LAST week the Black Country flag was raised above Dudley Town Hall to mark the beginning of preparations for Black Country Day on July 14 this year.
Councillor David Sparks, leader of Dudley Council, said: "Cornwall has a flag, Wales has a dragon, Scotland has its referendum and now we can proclaim that we are also a special place with a special culture.
"As the capital of the Black Country I hope Dudley borough people and organisations will show off the flag with great pride not only on July 14 but all year round."
And the deputy leader of the council, Councillor Pete Lowe, added: "All of us living and working in the area have plenty to be proud of and as the capital of the Black Country here in Dudley we are determined to ensure we celebrate who and what we are.
"I for one am delighted to see that we will have a Black Country Day to celebrate each year and want to help ensure that in 2014 as many people as possible join in celebrations to recognise the area's achievements. We have already received positive feedback from groups and traders about activities to mark the day in July and we will release further details in the coming weeks and months."
This raises some interesting questions. Firstly, the boundaries of the Black Country are notoriously imprecise, but would readers agree that Dudley can claim to be its "capital"?
Black Country Day was first held last year on July 14, but people could be forgiven for not knowing about it as the flag was raised on the head quarters of the Department for Communities and Local Government in London.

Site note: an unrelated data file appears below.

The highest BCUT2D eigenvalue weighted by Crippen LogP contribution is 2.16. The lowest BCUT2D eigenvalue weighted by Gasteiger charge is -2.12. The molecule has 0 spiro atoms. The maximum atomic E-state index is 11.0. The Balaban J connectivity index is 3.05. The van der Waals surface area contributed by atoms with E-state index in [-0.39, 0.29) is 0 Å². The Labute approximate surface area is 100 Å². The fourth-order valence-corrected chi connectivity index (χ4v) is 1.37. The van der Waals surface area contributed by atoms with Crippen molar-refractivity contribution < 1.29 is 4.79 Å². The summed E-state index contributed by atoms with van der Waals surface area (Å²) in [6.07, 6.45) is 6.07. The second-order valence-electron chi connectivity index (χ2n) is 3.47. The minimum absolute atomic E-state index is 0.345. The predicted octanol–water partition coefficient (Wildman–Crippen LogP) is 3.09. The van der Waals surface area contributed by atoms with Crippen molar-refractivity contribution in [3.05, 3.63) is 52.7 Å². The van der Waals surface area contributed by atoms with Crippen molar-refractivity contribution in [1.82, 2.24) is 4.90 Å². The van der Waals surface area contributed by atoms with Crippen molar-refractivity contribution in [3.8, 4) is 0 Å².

July 14 was chosen as the date for Black Country Day as it was the date in 1712 that Thomas Newcomen built the world's first steam engine at Coneygree, Tipton, an event that, arguably, began the Industrial Revolution.
The flag was the result of a competition organised by the Black Country Living Museum. The winning design was by Gracie Sheppard, a pupil at Red Hill School, Stourbridge.
Gracie's flag features a chain to represent the manufacturing heritage of the area while the upright triangular shape in the background recalls the iconic glass cones and iron furnaces. The red and black colours recall the famous description of the Black Country in 1862 by Elihu Burrit that it was "black by day and red by night" owing to smoke and industry fires.
Although Dudley Council has raised the flag in readiness for July, no definite plans are yet in place for how the day will be marked. However, The Black Country Living Museum will mark it over the July 12-13 weekend.
How do you think we should celebrate Black Country Day? Send your suggestions to editor@blackcoun trybugle.co.uk, write to 41 High Street, Cradley Heath, B64 5HL, or log on to www.blackcountry bugle.co.uk